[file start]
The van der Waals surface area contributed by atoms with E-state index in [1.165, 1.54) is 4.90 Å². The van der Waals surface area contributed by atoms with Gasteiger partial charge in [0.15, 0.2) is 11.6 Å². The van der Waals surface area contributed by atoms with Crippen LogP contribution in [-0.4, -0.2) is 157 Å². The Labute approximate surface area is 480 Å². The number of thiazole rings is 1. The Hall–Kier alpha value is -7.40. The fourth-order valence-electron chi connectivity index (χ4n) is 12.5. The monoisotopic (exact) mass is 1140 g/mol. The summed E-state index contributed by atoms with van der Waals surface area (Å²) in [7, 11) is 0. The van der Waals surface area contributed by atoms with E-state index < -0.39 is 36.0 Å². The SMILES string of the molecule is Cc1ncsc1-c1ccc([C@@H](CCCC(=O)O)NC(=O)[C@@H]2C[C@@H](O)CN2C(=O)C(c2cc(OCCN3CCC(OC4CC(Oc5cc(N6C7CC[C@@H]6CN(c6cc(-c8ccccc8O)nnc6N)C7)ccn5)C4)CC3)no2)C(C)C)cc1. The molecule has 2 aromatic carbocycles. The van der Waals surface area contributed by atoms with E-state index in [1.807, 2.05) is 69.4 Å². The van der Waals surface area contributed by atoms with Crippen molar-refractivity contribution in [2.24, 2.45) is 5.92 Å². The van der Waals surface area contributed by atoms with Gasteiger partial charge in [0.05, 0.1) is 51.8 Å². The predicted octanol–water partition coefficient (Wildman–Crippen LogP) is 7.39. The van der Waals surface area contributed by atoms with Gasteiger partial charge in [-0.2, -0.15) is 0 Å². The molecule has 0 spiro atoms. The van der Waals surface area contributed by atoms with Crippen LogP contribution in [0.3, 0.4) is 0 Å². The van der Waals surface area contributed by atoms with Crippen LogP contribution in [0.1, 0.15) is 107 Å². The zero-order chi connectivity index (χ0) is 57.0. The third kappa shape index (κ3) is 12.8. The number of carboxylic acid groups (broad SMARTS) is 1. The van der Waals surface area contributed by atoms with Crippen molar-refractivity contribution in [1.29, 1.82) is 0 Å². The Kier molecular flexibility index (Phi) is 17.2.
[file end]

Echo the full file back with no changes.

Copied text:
The van der Waals surface area contributed by atoms with E-state index in [1.165, 1.54) is 4.90 Å². The van der Waals surface area contributed by atoms with Gasteiger partial charge in [0.15, 0.2) is 11.6 Å². The van der Waals surface area contributed by atoms with Crippen LogP contribution in [-0.4, -0.2) is 157 Å². The Labute approximate surface area is 480 Å². The number of thiazole rings is 1. The Hall–Kier alpha value is -7.40. The fourth-order valence-electron chi connectivity index (χ4n) is 12.5. The monoisotopic (exact) mass is 1140 g/mol. The summed E-state index contributed by atoms with van der Waals surface area (Å²) in [7, 11) is 0. The van der Waals surface area contributed by atoms with E-state index < -0.39 is 36.0 Å². The SMILES string of the molecule is Cc1ncsc1-c1ccc([C@@H](CCCC(=O)O)NC(=O)[C@@H]2C[C@@H](O)CN2C(=O)C(c2cc(OCCN3CCC(OC4CC(Oc5cc(N6C7CC[C@@H]6CN(c6cc(-c8ccccc8O)nnc6N)C7)ccn5)C4)CC3)no2)C(C)C)cc1. The molecule has 2 aromatic carbocycles. The van der Waals surface area contributed by atoms with E-state index in [1.807, 2.05) is 69.4 Å². The van der Waals surface area contributed by atoms with Crippen molar-refractivity contribution in [2.24, 2.45) is 5.92 Å². The van der Waals surface area contributed by atoms with Gasteiger partial charge in [0.05, 0.1) is 51.8 Å². The predicted octanol–water partition coefficient (Wildman–Crippen LogP) is 7.39. The van der Waals surface area contributed by atoms with Gasteiger partial charge in [-0.2, -0.15) is 0 Å². The molecule has 0 spiro atoms. The van der Waals surface area contributed by atoms with Crippen LogP contribution in [0.3, 0.4) is 0 Å². The van der Waals surface area contributed by atoms with Crippen LogP contribution in [0.1, 0.15) is 107 Å². The zero-order chi connectivity index (χ0) is 57.0. The third kappa shape index (κ3) is 12.8. The number of carboxylic acid groups (broad SMARTS) is 1. The van der Waals surface area contributed by atoms with Crippen molar-refractivity contribution in [1.29, 1.82) is 0 Å². The Kier molecular flexibility index (Phi) is 17.2.